Sections of media in India feel their voice is being stifled Image Credit: Pixabay

Siddique Kappan, a Delhi-based journalist was on his way to meet family members of a gang-rape victim when he was arrested near Hathras on Wednesday. A day later, he and his three companions were charged with sedition and booked under India’s draconian anti-terror Unlawful Activities (Prevention) Act or UAPA. Their crime, police said, was that the four are associated with Popular Front of India (PFI), a Kerala-based Muslim organisation. The police in Uttar Pradesh where Hathras is located say the PFI is an extremist outfit planning to instigate disturbance. The PFI, not banned by any state, has a website, twitter account and has denied these accusations.

Kappan’s media colleagues have also dismissed the police allegations and demanded his release. They say Kappan was on an assignment to speak to the family members of the gang-rape victim who died after she was brutally assaulted near her home. The girl’s family has said the police cremated her body in the night after locking them inside their house, an incident that has sparked national outrage and raised concerns over India’s hierarchical social system that subjugates members of the girl’s Valmiki caste. The gang-rape suspects are Thakur, a powerful caste that occupies the upper end of the social pyramid. Incidents of police taking sides of higher castes in such incidents are not rare.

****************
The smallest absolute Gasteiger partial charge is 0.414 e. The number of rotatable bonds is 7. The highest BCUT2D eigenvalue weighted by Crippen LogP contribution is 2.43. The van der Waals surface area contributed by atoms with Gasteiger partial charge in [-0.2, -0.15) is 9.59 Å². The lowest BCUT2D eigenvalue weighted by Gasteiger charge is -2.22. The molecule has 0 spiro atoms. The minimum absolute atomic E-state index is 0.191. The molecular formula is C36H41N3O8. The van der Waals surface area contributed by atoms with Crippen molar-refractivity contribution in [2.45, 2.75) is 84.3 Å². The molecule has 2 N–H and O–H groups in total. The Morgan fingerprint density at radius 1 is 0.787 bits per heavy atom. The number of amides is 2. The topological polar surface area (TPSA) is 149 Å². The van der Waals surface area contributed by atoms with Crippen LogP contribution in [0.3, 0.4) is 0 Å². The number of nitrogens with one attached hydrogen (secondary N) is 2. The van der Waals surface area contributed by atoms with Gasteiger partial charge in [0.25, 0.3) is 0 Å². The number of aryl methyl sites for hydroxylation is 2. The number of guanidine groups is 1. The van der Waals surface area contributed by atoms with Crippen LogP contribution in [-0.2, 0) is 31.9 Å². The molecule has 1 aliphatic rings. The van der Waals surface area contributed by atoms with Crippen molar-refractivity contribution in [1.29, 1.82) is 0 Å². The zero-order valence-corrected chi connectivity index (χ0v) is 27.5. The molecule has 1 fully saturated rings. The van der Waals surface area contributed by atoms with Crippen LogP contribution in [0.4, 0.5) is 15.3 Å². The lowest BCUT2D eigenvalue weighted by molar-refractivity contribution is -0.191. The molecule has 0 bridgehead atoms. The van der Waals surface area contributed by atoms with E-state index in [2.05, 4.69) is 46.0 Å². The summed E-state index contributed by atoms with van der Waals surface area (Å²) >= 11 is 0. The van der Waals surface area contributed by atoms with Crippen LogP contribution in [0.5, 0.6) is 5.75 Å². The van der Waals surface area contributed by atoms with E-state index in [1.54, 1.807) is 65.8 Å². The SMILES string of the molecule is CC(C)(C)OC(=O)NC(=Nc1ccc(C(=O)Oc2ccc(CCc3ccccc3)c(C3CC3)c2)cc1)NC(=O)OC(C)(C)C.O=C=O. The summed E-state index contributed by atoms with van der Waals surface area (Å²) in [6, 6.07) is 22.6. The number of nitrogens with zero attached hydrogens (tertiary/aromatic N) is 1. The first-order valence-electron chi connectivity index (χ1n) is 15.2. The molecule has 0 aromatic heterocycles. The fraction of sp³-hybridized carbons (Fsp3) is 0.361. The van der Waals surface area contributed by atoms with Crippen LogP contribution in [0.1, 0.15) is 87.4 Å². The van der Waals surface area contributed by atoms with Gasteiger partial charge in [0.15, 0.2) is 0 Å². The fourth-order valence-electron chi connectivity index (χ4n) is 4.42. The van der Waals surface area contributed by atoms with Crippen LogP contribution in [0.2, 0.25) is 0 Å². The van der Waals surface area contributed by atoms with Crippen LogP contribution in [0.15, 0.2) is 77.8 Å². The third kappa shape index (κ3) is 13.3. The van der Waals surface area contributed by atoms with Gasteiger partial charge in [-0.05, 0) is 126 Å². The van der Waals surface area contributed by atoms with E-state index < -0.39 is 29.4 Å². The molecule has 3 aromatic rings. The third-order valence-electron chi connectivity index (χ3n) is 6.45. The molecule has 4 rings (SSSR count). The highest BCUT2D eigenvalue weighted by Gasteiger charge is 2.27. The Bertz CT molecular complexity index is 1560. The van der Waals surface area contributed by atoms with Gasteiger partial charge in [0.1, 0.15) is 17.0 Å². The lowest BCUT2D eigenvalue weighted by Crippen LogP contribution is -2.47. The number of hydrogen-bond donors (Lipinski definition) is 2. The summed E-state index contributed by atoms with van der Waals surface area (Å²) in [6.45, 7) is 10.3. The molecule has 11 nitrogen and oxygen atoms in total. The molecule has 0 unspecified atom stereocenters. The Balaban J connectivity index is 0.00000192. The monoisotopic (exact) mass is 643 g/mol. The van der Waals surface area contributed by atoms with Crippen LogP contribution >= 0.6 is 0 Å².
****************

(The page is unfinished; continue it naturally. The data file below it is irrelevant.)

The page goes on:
Observers say the arrest of journalist Kappan, a Muslim, under terror law is an attempt by the police to contain the outrage and deflect public attention from their own incompetence in handling the rape-murder case. After arresting him, the police claimed to have busted a “foreign conspiracy” to embarrass the government in Uttar Pradesh. The police’s absurd story has the backing of the state’s chief minister Yogi Adityanath, a monk-politician who shares the caste of the suspects.

Kappan’s arrest is not an isolated incident and follows a disturbing pattern in India where journalists are routinely arrested for exposing political and bureaucratic incompetence. Between March and September, a media watchdog report said, 55 journalists “faced arrest, registration of FIRs, summons or show cause notices, physical assaults, alleged destruction of properties and threats” for reporting on Covid-19. For example, on May 11, Dhaval Patel, editor of a Gujarati language news portal Face of Nation, was booked with sedition for writing about political fallout of the rapid rise of coronavirus cases in Gujarat.

Not surprisingly, India’s place in Reporters Without Borders’ press freedom index dropped to 142 in 2020 from 136 in 2015. India falls behind Myanmar, Afghanistan, Bhutan, Nepal and Sri Lanka. The arrests of journalists and the watchdog’s low ranking reflect poorly on India, a large nation expected to uphold principles of democracy and allow media a free hand to highlight abuse of power by police, bureaucracy and politicians.